Although news of astounding esports enthusiast and viewership growth is covered on a daily basis, advertising spend is slower than its predecessors’ in traditional sports franchises. However, experts speculate that brands that get involved in early adopter phase, as rules and regulations are still being founded in esports, will gain more loyalty than later ‘bandwagon’ advertisers.
It’s the classic chicken and egg conundrum. When surveying 100 various influencers from game developers, publishers, brands, advertisers and legal firms, roughly 70% of them agreed with the sentiment that esports will play a critical role in their business strategies, whether large- or small-scale. 50% of the same group also stated that esports is ‘a platform with a lot of potential, but won’t be mainstream adopted (or sustainable) until the industry is stabilized with regulations and a governing body.’(1)
However, will waiting for the esports industry to fully professionalize cost consumer brands and agencies the first-to-market impact (and following loyalty) within the esports community?
“Esports already is a viable marketing channel for big brands to target an extremely valuable and difficult-to-reach demographic—relatively affluent, young males,” says Brum Blum, Founder of IME Law, and one of the first esports Attorneys. “The problem is many big brands lack a basic understanding of the industry and struggle to engage with the typical esports sponsorships (which heavily involve live-streaming and other less-common activations).”
According to the latest Newzoo esports report, brands will spend roughly $463million on direct esports advertising and sponsorships in 2016 – a growth from $325million in 2015. However, this is a fraction of what annual advertising budget is spent in traditional sports, including the football, soccer and baseball.
Even with a lack of rules and regulations in the industry, which range from betting – most recently focused on skin betting, diversity in gaming, media ownership and talent rights, investment in the esports market have increased in the past few years.
“The huge rise in viewership for such events as the Riot World Championship and the Counter-Strike: Global Offensive majors was vitally important in driving interest and, eventually, investment in the esports space,” comments Jared Wynne of the Daily Dot. “When those investors began to include such popular sporting figures as Rick Fox and Shaquille O’Neal, the industry gained further legitimacy in the eyes of many.”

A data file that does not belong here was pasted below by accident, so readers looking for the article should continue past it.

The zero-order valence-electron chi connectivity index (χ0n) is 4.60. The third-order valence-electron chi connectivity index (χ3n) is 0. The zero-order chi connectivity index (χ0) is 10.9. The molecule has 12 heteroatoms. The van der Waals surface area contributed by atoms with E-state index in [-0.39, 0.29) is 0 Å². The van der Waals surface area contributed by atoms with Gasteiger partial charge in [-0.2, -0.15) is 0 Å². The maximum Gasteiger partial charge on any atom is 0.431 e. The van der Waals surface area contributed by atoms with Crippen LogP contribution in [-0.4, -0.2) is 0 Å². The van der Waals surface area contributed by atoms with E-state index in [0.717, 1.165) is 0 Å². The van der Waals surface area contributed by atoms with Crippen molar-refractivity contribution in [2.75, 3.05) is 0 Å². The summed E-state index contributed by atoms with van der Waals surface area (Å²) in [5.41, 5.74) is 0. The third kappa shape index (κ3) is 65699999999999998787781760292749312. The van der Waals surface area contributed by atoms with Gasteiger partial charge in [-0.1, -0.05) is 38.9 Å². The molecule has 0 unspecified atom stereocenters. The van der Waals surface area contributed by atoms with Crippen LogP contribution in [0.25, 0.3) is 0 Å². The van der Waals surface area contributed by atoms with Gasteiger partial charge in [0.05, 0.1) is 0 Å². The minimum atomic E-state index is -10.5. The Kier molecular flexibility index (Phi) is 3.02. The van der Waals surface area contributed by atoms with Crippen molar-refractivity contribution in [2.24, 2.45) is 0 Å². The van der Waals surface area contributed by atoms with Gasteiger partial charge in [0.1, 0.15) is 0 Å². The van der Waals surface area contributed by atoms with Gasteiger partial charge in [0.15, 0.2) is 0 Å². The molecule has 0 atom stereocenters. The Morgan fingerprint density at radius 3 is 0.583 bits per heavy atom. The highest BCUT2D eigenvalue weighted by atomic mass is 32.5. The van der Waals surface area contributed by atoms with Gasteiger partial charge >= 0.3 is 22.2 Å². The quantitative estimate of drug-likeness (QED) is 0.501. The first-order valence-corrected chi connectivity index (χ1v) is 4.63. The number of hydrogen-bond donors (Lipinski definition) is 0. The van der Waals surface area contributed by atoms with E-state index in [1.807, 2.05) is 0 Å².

However, much of this revenue come in the form of angel investment, venture capital funding and straight purchases rather than a sustainable income through advertisement. So where is the gap between agencies and brands using esports as a marketing vehicle? What should the industry do to unleash its full capacity as a practical engagement platform for the coveted 18-24 demographic?
“We could do a better job of generating data to quantify the ROI for brands and creating packages that are more accessible to larger brands,” continues Bryce Blum. “The esports industry provides great opportunity, but executives and businesses need to learn how the ecosystem works in order to be effective in their endeavours. Take the time to learn how to be authentic.”
‘Street cred’ and authenticity come a long way in the esports industry, with many of the existing influencers and up-and-coming entrepreneurs ‘born’ from the initial competitive gaming industries from the late nineties and early 2000s – and for brands considering getting into the scene, the relationship building starts now.
That’s why the 2nd Annual eSports Conference in Los Angeles offers marketing, digital and advertising agencies the opportunity to meet a senior selection of esports influencers from Hi-Rez Studios, 343 Industries / Microsoft (Halo), ESL, MLG, Twitch, Fnatic and Team LiQuid. Designed for non-endemic companies to really delve into the intricacies of the esports ecosystem, this event is open for B2B professionals at any maturity of their esports journay.
“The eSports Conference so far is the only conference that has been able to bring together all the influencers and intelligence of the industry in one location. It’s been truly an opportunity to get informed and get connected,” said Wouter Sleijffers, Managing Director, Fnatic about last year’s show.
For more information, visit www.esports-conference.com; conference fees apply.
1. Kisaco Research, eSports Pulse Survey 2016
Kim Vigilia, Kisaco Research
Tel: 020 3696 2920